On the Baltic Sea coast, where there are no tides like on the North Sea, the islands of Hiddensee, Rügen and Usedom are magnets for visitors. The almost untouched landscape on Hiddensee is diverse and the abundance of birds not only attracts ornithologists. Rügen is the largest German island. It is a popular holiday destination with long sandy beaches and the Jasmund National Park, where the famous chalk cliffs are located. The white cliffs that fall abruptly into the sea inspired the painter Caspar David Friedrich, for example. At the beginning of 2005, the Wissower Klinken chalk cliff collapsed. Usedom, the second largest island in Germany, attracts visitors with its charming nature with miles of sandy beaches, beautiful forests, moors and pastures. In addition to the popular holiday islands, the Baltic Sea also includes the Bay of Kiel, the Mecklenburg Bay with the Lübeck Bay and the Pomeranian Bay. The Bay of Mecklenburg stretches from the island of Fehmarn in the west to the Fischland-Darss-Zingst peninsula in the east. The holiday destinations of Grömitz, Neustadt in Holstein, Timmendorfer Strand, Niendorf and Lübeck-Travemünde are located in the Bay of Lübeck, part of the Bay of Mecklenburg. In the Mecklenburg Bay in the state of Mecklenburg-West Pomerania, the Baltic Sea resorts of Boltenhagen, Kühlungsborn, Heiligendamm, Warnemünde and Graal-Müritz are popular holiday destinations.
According to topschoolsintheusa, a popular holiday region is Mecklenburg Switzerland in the northern part of the Mecklenburg Lake District in Mecklenburg-West Pomerania. In the nature park between the towns of Dargun, Demmin, Teterow, Malchin and Waren there are centuries-old oak trees, historical castles and parks as well as otters and beavers living in the wild. With its nature parks and beautiful water routes, the Mecklenburg Lake District offers ideal conditions for water sports enthusiasts. Even beginners can practice motor boating here, a special boat license is not required.
The Weserbergland stretches between Hamelin and Hannoversch Münden, a varied low mountain range landscape through which the Weser runs its course. The Pied Piper town of Hameln is located in the Weser Valley. In the summer, the famous fairy tale is performed here every Sunday afternoon. There are several important buildings in the Weser Renaissance style in the city. The charm of the three-river city of Hann. Münden comes from its half-timbered houses and the idyllic location at the confluence of the Werra and Fulda, which flows on as the Weser.
North sea coast
The North Sea coast in Germany stretches from Borkum to Sylt. The best known are the regions and towns of North Friesland with Husum and Friedrichstadt and the Husum Bay, the North Sea peninsula of Eiderstedt with St. Peter-Ording, Garding and Tönning, and Dithmarschen with Büsum and Friedrichskoog. The North Frisian and East Frisian Islands are located off the North Sea coast. Between these archipelagos lies the German Bight. The North Frisian islands of Sylt, Föhr, Amrum, Pellworm, Nordstrand and the Halligen have a reputation as popular holiday destinations and are known for their diverse bird life. The East Frisian Islands include Borkum, Juist, Norderney, Baltrum, Langeoog, Spiekeroog and Wangerooge. An important North Sea holiday island is Heligoland. The island is made of red sandstone and rises 61 m high out of the sea with its cliffs. Among other things, the German part of the Wadden Sea was declared a World Heritage Site by UNESCO in 2009.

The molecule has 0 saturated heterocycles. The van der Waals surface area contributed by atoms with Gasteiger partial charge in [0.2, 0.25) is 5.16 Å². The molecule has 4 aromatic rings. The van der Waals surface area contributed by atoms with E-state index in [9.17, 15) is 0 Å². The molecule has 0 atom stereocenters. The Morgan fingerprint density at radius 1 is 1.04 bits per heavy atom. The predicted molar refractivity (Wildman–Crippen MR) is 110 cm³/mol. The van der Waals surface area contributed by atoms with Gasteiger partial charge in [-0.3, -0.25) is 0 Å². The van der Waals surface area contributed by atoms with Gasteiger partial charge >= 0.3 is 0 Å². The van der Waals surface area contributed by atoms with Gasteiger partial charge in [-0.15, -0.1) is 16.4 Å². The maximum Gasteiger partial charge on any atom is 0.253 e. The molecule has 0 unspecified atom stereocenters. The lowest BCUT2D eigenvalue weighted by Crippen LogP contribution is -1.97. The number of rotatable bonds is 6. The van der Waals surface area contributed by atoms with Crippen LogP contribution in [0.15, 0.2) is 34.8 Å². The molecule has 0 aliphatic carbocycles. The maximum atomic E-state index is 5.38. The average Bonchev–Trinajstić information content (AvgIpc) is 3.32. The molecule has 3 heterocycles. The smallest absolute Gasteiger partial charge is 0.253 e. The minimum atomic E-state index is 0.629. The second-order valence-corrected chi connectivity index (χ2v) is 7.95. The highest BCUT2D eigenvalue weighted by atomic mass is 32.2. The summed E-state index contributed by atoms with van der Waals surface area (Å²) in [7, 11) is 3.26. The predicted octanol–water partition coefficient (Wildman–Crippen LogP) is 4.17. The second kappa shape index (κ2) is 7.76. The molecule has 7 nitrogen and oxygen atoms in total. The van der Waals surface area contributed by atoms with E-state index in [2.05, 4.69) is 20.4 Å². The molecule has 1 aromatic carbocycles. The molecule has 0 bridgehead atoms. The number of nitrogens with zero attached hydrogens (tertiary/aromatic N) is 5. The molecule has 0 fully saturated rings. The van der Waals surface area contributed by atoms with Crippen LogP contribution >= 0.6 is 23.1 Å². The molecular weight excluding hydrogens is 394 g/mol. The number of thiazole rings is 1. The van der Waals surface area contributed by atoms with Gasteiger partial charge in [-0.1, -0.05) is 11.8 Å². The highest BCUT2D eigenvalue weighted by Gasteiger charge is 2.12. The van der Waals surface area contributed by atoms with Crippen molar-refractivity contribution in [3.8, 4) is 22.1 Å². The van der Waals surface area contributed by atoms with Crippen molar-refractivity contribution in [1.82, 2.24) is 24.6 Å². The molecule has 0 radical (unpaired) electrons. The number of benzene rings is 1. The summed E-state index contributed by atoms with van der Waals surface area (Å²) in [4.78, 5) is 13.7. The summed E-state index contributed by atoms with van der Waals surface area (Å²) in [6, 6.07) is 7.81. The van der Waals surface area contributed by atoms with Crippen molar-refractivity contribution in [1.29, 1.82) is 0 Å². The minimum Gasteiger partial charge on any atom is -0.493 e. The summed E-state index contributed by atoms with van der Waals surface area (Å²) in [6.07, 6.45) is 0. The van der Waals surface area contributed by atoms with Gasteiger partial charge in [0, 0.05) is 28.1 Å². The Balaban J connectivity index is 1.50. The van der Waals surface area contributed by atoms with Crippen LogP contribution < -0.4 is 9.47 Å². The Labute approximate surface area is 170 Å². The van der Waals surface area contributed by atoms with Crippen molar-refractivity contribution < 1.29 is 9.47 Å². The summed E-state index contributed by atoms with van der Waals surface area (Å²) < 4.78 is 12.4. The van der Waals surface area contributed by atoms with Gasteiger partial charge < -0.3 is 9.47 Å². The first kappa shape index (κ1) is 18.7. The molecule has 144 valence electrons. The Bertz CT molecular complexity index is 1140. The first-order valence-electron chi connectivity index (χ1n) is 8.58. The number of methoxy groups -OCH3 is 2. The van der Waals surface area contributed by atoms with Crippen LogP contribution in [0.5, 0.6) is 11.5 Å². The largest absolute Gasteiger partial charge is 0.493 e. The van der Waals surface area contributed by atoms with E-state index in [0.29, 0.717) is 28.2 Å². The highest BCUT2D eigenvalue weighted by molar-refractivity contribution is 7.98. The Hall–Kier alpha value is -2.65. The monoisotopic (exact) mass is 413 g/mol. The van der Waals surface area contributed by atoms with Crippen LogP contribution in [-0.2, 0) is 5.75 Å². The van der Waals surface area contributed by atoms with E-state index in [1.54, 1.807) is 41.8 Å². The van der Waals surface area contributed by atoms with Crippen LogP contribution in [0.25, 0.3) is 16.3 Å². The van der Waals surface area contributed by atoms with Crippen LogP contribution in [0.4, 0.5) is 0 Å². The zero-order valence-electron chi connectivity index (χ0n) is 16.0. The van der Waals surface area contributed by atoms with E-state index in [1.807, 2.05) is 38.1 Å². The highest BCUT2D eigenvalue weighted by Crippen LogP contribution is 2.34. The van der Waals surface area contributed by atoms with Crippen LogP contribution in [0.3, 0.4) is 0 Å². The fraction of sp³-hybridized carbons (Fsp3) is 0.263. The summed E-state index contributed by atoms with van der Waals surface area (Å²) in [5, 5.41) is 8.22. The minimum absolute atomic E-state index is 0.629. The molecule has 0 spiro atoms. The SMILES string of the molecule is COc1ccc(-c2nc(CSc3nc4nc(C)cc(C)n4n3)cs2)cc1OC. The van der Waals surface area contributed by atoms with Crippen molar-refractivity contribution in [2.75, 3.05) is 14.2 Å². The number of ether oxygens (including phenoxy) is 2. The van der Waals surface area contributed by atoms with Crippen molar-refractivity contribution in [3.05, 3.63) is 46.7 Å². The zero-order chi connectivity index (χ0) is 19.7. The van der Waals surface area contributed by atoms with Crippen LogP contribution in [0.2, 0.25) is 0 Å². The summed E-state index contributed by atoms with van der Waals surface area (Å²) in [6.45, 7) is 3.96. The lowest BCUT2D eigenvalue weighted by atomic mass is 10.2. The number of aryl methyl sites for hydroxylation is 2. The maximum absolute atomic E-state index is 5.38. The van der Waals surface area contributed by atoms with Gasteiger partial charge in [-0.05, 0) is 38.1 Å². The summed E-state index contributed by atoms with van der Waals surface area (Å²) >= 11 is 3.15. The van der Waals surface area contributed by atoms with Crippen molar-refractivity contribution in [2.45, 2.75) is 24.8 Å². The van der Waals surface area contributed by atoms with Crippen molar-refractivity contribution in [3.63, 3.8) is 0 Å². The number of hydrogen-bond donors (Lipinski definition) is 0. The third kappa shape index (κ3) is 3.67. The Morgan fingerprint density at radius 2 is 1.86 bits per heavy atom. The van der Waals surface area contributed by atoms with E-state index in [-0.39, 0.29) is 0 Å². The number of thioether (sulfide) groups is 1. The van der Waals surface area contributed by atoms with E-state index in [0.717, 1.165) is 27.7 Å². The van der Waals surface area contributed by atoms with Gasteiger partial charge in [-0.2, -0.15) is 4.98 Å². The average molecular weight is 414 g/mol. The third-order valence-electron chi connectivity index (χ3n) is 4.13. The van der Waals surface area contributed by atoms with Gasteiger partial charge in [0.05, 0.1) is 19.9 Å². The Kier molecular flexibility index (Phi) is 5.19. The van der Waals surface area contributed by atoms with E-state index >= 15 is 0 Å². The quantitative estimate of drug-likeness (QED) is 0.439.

Germany’s oldest port city, Bremen, has over 500,000 inhabitants. Bremen is also a city-state and has been a trading city since 965. The oldest buildings, such as the Gothic brick town hall, which is a UNESCO World Heritage Site, are located around the market square. The Roland, the symbol of the city, documents the long and proud history of Bremen. In the pedestrian zone there is a sculpture of the Bremen Town Musicians, known from the fairy tale of the same name by the Brothers Grimm. The St. Petri Cathedral rises on the market square and houses a museum for Bremen’s church history. A stroll through the Schnoorviertel, an old residential and artists’ quarter with beautiful town houses and cozy pubs, is particularly attractive. The mill on the wall is the only surviving mill of eight that were built in the 17th and 18th centuries.
The garrison town of Saarlouis was founded by the Sun King Louis XIV with historical fortifications by the famous master builder Vauban. There are numerous buildings from the French and Prussian periods (17th-19th centuries) in the city. In the lovingly restored casemates there are so many restaurants and pubs that they are also called the “longest bar in Saarland”.
With more than 1.7 million inhabitants, the city of Hamburg is the second largest city in the Federal Republic after Berlin. The baroque Michaeliskirche (the »Michel«), the town hall with the green copper roof, the elegant Hanseviertel, the harbour, the Alster Arcades and the Alster (the largest lake within a city in Europe) are among the city’s most popular sights. The Hamburger Kunsthalle, the Altonaer Museum and the Deichtorhallen (modern art) are just a few of the most interesting museums. The Hamburg State Opera and the Deutsches Schauspielhaus live up to Hamburg’s reputation as a cultural center. The »Dom« fair takes place several times a year near the television tower at the Feldstrasse underground station. The Reeperbahn in the bar and entertainment district of St. Pauli in the Altona district is notorious. After a hard Saturday night, the fish market beckons early in the morning. A harbor tour through the huge port area is a must. The shopping streets of downtown Hamburg are concentrated in the area between the main train station and Gänsemarkt on Jungfernstieg and Mönckebergstrasse, with pedestrian zones, department stores, elegant shopping arcades and street cafes. The Hamburg Cruise Center is located in Hafen City.